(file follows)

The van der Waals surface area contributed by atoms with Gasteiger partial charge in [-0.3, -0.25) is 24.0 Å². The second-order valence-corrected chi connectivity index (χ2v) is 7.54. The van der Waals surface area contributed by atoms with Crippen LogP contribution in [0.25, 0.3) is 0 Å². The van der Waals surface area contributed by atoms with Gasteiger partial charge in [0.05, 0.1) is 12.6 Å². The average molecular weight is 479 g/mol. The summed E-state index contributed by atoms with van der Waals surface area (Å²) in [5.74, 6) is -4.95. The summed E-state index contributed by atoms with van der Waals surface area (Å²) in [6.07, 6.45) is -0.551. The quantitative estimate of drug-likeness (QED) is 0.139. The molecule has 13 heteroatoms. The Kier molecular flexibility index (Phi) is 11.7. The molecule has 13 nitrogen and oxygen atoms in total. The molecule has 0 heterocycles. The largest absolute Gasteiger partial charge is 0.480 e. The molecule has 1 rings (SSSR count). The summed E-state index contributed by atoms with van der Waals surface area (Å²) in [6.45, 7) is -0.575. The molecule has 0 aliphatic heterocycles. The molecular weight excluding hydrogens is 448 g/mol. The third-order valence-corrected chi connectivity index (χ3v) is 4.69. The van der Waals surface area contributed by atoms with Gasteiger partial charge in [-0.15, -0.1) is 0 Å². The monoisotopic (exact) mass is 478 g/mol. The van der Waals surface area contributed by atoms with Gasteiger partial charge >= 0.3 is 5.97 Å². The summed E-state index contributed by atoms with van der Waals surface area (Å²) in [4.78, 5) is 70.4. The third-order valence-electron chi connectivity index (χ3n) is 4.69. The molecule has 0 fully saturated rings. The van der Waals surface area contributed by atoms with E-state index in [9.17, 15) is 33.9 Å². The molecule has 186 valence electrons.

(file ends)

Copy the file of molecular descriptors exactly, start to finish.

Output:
The van der Waals surface area contributed by atoms with Gasteiger partial charge in [-0.3, -0.25) is 24.0 Å². The second-order valence-corrected chi connectivity index (χ2v) is 7.54. The van der Waals surface area contributed by atoms with Crippen LogP contribution in [0.25, 0.3) is 0 Å². The van der Waals surface area contributed by atoms with Gasteiger partial charge in [0.05, 0.1) is 12.6 Å². The average molecular weight is 479 g/mol. The summed E-state index contributed by atoms with van der Waals surface area (Å²) in [5.74, 6) is -4.95. The summed E-state index contributed by atoms with van der Waals surface area (Å²) in [6.07, 6.45) is -0.551. The quantitative estimate of drug-likeness (QED) is 0.139. The molecule has 13 heteroatoms. The Kier molecular flexibility index (Phi) is 11.7. The molecule has 13 nitrogen and oxygen atoms in total. The molecule has 0 heterocycles. The largest absolute Gasteiger partial charge is 0.480 e. The molecule has 1 rings (SSSR count). The summed E-state index contributed by atoms with van der Waals surface area (Å²) in [6.45, 7) is -0.575. The molecule has 0 aliphatic heterocycles. The molecular weight excluding hydrogens is 448 g/mol. The third-order valence-corrected chi connectivity index (χ3v) is 4.69. The van der Waals surface area contributed by atoms with Gasteiger partial charge in [-0.15, -0.1) is 0 Å². The monoisotopic (exact) mass is 478 g/mol. The van der Waals surface area contributed by atoms with Gasteiger partial charge >= 0.3 is 5.97 Å². The summed E-state index contributed by atoms with van der Waals surface area (Å²) in [4.78, 5) is 70.4. The third-order valence-electron chi connectivity index (χ3n) is 4.69. The molecule has 0 fully saturated rings. The van der Waals surface area contributed by atoms with E-state index in [9.17, 15) is 33.9 Å². The molecule has 186 valence electrons.